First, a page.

Centre may set up agency for analysing services trade data

The Centre will soon establish an institutional framework for better collection and analysis of data on India’s services export and import.

The framework is likely to include setting up of a nodal agency for international trade data in services, creation of an international services trade business directory, and provisions mandating enterprises to report their international services trade to the proposed nodal agency, according to sources working on the proposed framework. As a deterrent, there could be stringent penalties for misreporting and for failing to report.

New Law

To ensure legal certainty to the framework, there is a proposal to incorporate the above said provisions as amendments to the Collection of Statistics Act, 2008, the sources said. A new law is also being considered as the Collection of Statistics Act is not specific to services sector.

Besides, a few explicit additions on services export and import will be made to the questionnaires already being sent out regularly to enterprises by regulators of service sectors (such as the ones for insurance and telecom) for collection of general data pertaining to these sectors. The idea is to have an independent and comprehensive, enterprise survey sector-wise and based on modes of supply of services.

The nodal agency on services trade data could be the Directorate General of Commercial Intelligence and Statistics (DGCI&S, which currently compiles and analyses only goods trade data) or an entirely new one.

The objective of having the framework is to improve targeting of incentives based on services exports, besides firm up a superior strategy for the country to be used in negotiations on bilateral free trade agreements as well as on regional and multilateral trade pacts.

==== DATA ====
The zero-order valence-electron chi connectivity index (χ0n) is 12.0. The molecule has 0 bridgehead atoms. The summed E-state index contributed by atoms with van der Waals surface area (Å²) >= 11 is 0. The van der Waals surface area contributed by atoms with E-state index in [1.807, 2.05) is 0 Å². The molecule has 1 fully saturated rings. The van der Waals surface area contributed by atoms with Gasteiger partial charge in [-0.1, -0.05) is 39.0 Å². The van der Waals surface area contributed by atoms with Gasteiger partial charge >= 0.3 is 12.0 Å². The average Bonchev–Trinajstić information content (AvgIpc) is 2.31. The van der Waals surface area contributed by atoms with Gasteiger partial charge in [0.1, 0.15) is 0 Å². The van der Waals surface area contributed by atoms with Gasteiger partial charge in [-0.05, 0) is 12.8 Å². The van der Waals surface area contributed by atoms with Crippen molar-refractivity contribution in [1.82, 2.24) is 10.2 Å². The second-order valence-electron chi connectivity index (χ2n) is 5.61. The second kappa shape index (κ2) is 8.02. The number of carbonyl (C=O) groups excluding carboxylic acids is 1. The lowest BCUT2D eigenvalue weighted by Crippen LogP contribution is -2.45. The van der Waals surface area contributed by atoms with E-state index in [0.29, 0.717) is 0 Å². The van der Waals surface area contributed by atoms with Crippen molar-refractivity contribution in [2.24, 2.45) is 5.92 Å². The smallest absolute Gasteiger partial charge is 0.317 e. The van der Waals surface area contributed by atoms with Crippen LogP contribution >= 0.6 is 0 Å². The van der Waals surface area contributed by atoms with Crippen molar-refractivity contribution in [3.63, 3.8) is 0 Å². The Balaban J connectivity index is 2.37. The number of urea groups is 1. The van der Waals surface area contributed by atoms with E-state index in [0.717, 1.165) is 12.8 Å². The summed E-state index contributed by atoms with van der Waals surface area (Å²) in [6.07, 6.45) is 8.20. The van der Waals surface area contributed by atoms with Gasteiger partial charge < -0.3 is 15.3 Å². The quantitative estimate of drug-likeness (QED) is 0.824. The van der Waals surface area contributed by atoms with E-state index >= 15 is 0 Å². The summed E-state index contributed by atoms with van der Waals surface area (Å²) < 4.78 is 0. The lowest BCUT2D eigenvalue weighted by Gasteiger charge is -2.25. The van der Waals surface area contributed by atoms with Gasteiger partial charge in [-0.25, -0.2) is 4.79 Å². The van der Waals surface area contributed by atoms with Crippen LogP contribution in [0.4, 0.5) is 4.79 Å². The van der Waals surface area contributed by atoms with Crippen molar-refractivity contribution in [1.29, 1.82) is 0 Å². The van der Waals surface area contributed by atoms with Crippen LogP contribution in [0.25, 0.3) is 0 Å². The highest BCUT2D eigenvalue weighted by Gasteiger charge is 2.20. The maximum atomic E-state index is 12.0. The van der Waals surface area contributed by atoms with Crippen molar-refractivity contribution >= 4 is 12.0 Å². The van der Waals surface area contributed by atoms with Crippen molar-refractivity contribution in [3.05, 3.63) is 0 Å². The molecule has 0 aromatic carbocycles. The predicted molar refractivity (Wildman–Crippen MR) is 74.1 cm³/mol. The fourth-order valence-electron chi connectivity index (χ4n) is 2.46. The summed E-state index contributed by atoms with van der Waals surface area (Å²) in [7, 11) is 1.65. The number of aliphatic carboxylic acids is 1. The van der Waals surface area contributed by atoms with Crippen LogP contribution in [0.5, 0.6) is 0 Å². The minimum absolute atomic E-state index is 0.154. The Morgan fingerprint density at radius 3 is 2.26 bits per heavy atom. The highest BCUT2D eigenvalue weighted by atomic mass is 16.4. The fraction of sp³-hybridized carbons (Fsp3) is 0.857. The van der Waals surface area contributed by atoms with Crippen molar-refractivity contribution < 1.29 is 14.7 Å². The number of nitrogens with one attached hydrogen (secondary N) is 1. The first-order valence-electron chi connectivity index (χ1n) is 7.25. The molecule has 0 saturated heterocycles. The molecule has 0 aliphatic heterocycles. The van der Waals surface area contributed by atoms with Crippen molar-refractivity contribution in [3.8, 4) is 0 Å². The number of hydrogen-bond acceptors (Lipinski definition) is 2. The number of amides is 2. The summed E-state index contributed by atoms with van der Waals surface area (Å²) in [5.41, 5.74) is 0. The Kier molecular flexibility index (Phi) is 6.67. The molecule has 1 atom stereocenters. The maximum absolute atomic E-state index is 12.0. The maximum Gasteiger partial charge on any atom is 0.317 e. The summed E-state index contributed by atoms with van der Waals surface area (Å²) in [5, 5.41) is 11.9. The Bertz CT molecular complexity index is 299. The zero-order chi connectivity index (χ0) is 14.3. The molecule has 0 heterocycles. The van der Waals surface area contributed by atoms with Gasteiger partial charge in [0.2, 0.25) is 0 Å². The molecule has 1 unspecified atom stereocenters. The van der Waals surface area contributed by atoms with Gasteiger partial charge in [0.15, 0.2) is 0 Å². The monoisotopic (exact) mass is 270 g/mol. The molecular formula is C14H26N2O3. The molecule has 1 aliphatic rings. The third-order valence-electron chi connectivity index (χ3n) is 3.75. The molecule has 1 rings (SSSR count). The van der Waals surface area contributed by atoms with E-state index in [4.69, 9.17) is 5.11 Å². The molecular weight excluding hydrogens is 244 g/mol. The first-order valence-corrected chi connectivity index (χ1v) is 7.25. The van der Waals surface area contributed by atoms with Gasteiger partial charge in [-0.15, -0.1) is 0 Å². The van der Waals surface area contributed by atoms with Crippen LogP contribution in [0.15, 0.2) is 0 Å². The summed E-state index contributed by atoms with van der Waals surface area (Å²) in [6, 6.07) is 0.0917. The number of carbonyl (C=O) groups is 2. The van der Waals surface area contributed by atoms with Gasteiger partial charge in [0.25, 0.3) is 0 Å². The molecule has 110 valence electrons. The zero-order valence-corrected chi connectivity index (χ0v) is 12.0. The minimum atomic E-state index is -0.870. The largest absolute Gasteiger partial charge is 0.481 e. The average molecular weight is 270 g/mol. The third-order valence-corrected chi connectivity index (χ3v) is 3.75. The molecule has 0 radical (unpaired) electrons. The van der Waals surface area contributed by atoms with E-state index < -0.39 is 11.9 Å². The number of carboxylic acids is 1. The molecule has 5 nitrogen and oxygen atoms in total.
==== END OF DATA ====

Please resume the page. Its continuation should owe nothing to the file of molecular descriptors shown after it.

In 2011, an expert panel was set up by the Central Statistical Office for identifying the gaps in collection and analysis of services trade data. Following the panel’s report, another panel was constituted in November 2013 under the chairmanship of the DGCI&S. The DGCI&S then asked the Delhi-based think-tank ICRIER to submit a report on four service sectors – logistics, audiovisual, professional and telecommunication.

The ICRIER report — with policy recommendations and the problems related to collection and analysis of such data — will be released on June 7.

In a note to ICRIER on the report, reviewed by The Hindu, Commerce Secretary Rita Teaotia has written: “I am certain that this report will help policymakers to draw up the right policies on data collection.”

The services sector accounts for over half of India’s GDP and its foreign investment inflows as well as more than a quarter of its total trade. India has also found a place in the top ten World Trade Organisation-member countries in services exports and imports. Despite services being such a crucial part of the country’s economy, there has so far been no institutional framework on services trade data collection and analysis. The government has been relying on the Reserve Bank of India for services trade data.

Trade balance

India has had a positive trade balance in services sector, with exports being more than imports. The commerce ministry had said the net export of services for FY’16 was $69.6 billion. It was lower than net export of services of $76.6 billion during FY’15.

Though India’s goods trade deficit in FY’16 was $118.46 billion, the country’s overall trade deficit (goods and services trade) came down to $48.86 billion thanks to the net export of services worth $69.6 billion. .

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Printable version | Oct 21, 2021 2:21:06 PM |

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